Arts and culture of Maryland

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American Film Institute Silver Theater

The arts and culture of Maryland are varied; they are not just limited to metropolitan areas, but can also be experienced throughout the state. The is an eclectic mix of southern and northern American cultures influenced by its foundation as a Catholic colony.[1]

The main cultural centers include The American Film Institute, located in Silver Spring; The Filmore, located within the central offices of Discovery Communications; The Columbia Center for Theatrical Arts, located in Columbia; and The Strathmore, a cultural and artistic institution, located in North Bethesda. The Strathmore was founded in 1981, and consists of two venues: the "Mansion" and the "Music Center."[2]

Languages[edit]

English is the most widely spoken language; however, Spanish is spoken in small regions within the Washington, DC - Baltimore corridor. 87.4% of the population speaks only English at home, while 4.7% speak Spanish. The remaining 7.9% are composed of 15 other reported languages, with French being the most common and Arabic being the least common.[3] Southern Maryland, the Eastern Shore and Western Maryland have Southern accents and are influenced by southern culture.

Music[edit]

There are several music festivals in Maryland. A jazz festival is held in Silver Spring on the second Saturday in September.[4] In Takoma Park, a folk festival has been held annually since 1978. This festival was founded by Sam Abbott, former mayor of the city and a civil-rights activist.[5] In addition to hosting concerts by musicians from around the area on several stages, the festival also celebrates cultural diversity which exists throughout the region, with a wide variety of ethnic food and crafts.[citation needed] There is also a street festival held annually over Memorial Day weekend in Rockville that includes a number of concerts over the course of the three-day festivities.[6]

Literature[edit]

The literature of Maryland includes fiction, poetry, and nonfiction. Some Maryland authors are: John Barth, H. L. Mencken, and Edgar Allan Poe.[7]

Performing Arts[edit]

Media[edit]

There are several weekly newspapers in Montgomery County: The Gazette (with versions for Germantown, Silver Spring and Takoma), and an information website called Germantown Pulse, and the Washington Hispanic newspaper.[citation needed]

Libraries[edit]

Maryland has hundreds of libraries. Each county has one or more library per city and each[clarification needed] has their own library system. Each college and university has its own library as well. Maryland's 24 public library systems deliver public education for everyone in Maryland through a curriculum that is composed of three pillars: Self-Directed Education (books and materials in all formats, e-resources), Research Assistance & Instruction (individualized research assistance, classes for students of all ages), and Instructive & Enlightening Experiences (e.g., Summer Reading Clubs, author events).[8] Many of the library systems have established formalized partnerships with other educational institutions in their[clarification needed] counties and regions.[citation needed]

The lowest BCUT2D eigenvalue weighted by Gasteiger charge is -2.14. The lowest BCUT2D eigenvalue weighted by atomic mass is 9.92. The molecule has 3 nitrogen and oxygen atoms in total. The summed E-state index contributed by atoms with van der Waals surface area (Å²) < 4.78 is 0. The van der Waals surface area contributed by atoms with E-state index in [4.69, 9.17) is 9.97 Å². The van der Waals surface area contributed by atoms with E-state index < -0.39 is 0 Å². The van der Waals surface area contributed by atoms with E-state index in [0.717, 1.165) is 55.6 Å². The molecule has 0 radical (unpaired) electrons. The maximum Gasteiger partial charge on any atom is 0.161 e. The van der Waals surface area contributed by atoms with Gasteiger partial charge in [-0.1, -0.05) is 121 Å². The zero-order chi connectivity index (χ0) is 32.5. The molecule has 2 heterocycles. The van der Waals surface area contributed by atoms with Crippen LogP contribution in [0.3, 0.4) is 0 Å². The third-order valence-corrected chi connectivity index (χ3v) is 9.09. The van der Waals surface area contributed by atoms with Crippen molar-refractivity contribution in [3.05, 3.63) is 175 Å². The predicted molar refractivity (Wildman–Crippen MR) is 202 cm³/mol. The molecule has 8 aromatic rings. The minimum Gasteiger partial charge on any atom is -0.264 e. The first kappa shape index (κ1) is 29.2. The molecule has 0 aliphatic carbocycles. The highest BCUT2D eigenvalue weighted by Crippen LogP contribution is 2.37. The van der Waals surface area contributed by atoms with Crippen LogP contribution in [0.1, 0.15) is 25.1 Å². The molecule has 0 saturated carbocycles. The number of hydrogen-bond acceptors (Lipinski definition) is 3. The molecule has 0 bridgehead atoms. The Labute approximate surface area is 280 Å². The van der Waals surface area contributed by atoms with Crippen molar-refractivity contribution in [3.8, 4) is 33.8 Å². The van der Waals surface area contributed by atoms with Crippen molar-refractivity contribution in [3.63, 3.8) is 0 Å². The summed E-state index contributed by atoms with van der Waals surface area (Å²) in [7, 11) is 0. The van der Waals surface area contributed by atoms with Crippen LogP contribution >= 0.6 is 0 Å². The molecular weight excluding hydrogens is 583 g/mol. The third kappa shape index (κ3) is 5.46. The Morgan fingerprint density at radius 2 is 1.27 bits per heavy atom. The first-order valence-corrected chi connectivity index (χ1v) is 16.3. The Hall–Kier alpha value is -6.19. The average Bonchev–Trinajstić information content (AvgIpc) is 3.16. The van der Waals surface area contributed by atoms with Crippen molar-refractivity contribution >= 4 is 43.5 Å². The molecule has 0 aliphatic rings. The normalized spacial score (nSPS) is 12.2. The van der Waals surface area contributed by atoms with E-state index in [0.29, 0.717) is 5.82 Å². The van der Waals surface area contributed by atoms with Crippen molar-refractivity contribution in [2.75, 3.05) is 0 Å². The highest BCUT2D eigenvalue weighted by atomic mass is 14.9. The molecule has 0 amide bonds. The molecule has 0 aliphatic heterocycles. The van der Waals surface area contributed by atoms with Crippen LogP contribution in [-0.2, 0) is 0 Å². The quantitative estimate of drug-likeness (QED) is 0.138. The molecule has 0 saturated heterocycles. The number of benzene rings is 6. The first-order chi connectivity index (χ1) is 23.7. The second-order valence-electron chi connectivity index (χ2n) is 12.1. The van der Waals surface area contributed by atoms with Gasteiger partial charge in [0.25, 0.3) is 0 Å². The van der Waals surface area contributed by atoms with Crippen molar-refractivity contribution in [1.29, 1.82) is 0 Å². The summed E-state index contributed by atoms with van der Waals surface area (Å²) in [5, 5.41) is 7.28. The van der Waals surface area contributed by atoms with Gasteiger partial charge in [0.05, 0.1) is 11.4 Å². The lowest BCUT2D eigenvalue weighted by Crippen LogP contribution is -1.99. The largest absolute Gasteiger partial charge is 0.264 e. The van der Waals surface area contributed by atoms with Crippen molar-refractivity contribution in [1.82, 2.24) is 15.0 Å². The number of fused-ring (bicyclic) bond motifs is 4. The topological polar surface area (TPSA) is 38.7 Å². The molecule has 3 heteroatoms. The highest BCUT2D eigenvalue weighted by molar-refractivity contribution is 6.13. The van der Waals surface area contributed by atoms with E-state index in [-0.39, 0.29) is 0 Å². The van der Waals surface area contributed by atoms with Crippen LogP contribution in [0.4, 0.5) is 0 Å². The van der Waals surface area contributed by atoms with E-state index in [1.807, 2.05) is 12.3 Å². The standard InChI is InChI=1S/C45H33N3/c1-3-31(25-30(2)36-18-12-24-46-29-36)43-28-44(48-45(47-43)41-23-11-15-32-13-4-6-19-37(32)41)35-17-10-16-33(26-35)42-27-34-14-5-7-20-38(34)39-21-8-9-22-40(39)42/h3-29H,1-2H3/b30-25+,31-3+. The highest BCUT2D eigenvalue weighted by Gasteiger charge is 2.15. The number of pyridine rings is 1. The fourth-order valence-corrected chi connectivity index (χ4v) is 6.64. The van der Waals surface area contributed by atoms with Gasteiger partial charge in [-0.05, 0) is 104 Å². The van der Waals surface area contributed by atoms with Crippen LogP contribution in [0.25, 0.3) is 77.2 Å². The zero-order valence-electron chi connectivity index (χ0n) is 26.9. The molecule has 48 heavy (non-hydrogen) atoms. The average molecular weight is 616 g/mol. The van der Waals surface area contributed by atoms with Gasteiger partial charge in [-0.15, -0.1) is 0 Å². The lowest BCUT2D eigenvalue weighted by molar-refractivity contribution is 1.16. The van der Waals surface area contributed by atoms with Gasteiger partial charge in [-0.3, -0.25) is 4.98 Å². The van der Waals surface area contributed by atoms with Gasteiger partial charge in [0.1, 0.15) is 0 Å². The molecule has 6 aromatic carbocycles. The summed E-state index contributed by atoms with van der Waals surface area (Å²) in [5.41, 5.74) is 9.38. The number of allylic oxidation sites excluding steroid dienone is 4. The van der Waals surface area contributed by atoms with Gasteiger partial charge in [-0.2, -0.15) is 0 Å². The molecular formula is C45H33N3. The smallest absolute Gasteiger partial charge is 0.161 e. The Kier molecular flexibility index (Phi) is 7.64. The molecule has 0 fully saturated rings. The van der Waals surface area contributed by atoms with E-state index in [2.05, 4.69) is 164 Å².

Recreation[edit]

Maryland has hundreds of playgrounds, playing fields and basketball tennis courts available in each county. Many of the parks are public, but some belong to house owners or other private associations. In addition to public parks in urban areas, Maryland hosts numerous forms of outdoor recreation. These include access to the Appalachian Trail, mountain biking in Patapsco Valley State Park, and rock climbing in Rocks State Park (among other places).[9][10][11]

Museums[edit]

See also[edit]

References[edit]

  1. ^ "The Colonial History of Maryland". Publicbookshelf.com. Retrieved 2011-10-08.
  2. ^ "Strathmore". Strathmore. Retrieved 2017-03-14.
  3. ^ "Maryland - Languages". City-data.com. Retrieved 2011-10-08.
  4. ^ "Silver Spring Jazz Festival at Veterans Plaza | Downtown Silver Spring; MD". www.silverspringdowntown.com. Archived from the original on 2016-08-25. Retrieved 2017-06-09.
  5. ^ http://tpff.org/09/about_organization.htm[dead link]
  6. ^ "Archived copy". Archived from the original on 2017-05-04. Retrieved 2017-04-27.
  7. ^ "Literature". Maryland: A Guide to the Old Line State. American Guide Series. NY: Oxford University Press. Federal Writers Project. 1940. p. 131.
  8. ^ Maryland State Archives. "Maryland Libraries". Maryland Manual Online. Retrieved January 18, 2017.
  9. ^ "Maryland". www.appalachiantrail.org. Archived from the original on 2017-03-16. Retrieved 2017-03-14.
  10. ^ "Patapsco Valley". dnr2.maryland.gov. Archived from the original on 2017-03-16. Retrieved 2017-03-14.
  11. ^ "Rocks State Park". dnr2.maryland.gov. Archived from the original on 2017-03-16. Retrieved 2017-03-14.


Bibliography[edit]